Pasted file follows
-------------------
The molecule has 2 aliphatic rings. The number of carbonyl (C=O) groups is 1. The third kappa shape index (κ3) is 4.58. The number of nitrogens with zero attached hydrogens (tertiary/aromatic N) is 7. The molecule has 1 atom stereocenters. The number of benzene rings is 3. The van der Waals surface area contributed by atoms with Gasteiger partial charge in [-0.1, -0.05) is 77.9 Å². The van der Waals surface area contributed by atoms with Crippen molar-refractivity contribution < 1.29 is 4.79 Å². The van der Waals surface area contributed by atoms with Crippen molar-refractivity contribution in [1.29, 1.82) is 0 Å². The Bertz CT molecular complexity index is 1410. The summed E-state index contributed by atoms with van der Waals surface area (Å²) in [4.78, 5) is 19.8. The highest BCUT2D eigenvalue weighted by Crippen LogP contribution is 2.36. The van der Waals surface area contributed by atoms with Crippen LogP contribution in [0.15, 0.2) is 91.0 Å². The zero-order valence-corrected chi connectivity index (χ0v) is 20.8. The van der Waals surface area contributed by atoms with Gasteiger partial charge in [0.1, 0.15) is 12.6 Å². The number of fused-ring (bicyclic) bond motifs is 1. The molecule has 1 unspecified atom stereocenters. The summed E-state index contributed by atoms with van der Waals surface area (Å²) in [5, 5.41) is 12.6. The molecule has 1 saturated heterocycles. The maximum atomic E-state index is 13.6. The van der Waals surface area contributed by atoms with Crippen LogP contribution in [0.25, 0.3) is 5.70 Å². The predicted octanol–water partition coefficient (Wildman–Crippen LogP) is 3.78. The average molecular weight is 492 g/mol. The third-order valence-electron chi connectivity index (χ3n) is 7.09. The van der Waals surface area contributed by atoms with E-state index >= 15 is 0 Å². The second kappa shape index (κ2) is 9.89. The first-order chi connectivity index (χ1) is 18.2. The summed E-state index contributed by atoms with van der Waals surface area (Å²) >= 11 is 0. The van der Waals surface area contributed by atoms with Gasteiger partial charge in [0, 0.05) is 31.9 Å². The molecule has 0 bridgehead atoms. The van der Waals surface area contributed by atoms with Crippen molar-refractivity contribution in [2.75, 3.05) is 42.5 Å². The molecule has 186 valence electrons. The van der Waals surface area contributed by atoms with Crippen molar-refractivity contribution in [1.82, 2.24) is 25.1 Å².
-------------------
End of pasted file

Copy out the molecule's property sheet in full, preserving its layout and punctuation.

The molecule has 2 aliphatic rings. The number of carbonyl (C=O) groups is 1. The third kappa shape index (κ3) is 4.58. The number of nitrogens with zero attached hydrogens (tertiary/aromatic N) is 7. The molecule has 1 atom stereocenters. The number of benzene rings is 3. The van der Waals surface area contributed by atoms with Gasteiger partial charge in [-0.1, -0.05) is 77.9 Å². The van der Waals surface area contributed by atoms with Crippen molar-refractivity contribution < 1.29 is 4.79 Å². The van der Waals surface area contributed by atoms with Crippen molar-refractivity contribution in [1.29, 1.82) is 0 Å². The Bertz CT molecular complexity index is 1410. The summed E-state index contributed by atoms with van der Waals surface area (Å²) in [4.78, 5) is 19.8. The highest BCUT2D eigenvalue weighted by Crippen LogP contribution is 2.36. The van der Waals surface area contributed by atoms with Crippen LogP contribution in [0.15, 0.2) is 91.0 Å². The zero-order valence-corrected chi connectivity index (χ0v) is 20.8. The van der Waals surface area contributed by atoms with Gasteiger partial charge in [0.1, 0.15) is 12.6 Å². The number of fused-ring (bicyclic) bond motifs is 1. The molecule has 1 unspecified atom stereocenters. The summed E-state index contributed by atoms with van der Waals surface area (Å²) in [5, 5.41) is 12.6. The molecule has 1 saturated heterocycles. The maximum atomic E-state index is 13.6. The van der Waals surface area contributed by atoms with Crippen LogP contribution in [0.25, 0.3) is 5.70 Å². The predicted octanol–water partition coefficient (Wildman–Crippen LogP) is 3.78. The average molecular weight is 492 g/mol. The third-order valence-electron chi connectivity index (χ3n) is 7.09. The van der Waals surface area contributed by atoms with E-state index >= 15 is 0 Å². The second kappa shape index (κ2) is 9.89. The first-order chi connectivity index (χ1) is 18.2. The summed E-state index contributed by atoms with van der Waals surface area (Å²) >= 11 is 0. The van der Waals surface area contributed by atoms with Gasteiger partial charge in [0, 0.05) is 31.9 Å². The molecule has 0 bridgehead atoms. The van der Waals surface area contributed by atoms with Crippen molar-refractivity contribution in [2.75, 3.05) is 42.5 Å². The molecule has 186 valence electrons. The van der Waals surface area contributed by atoms with Crippen molar-refractivity contribution in [1.82, 2.24) is 25.1 Å².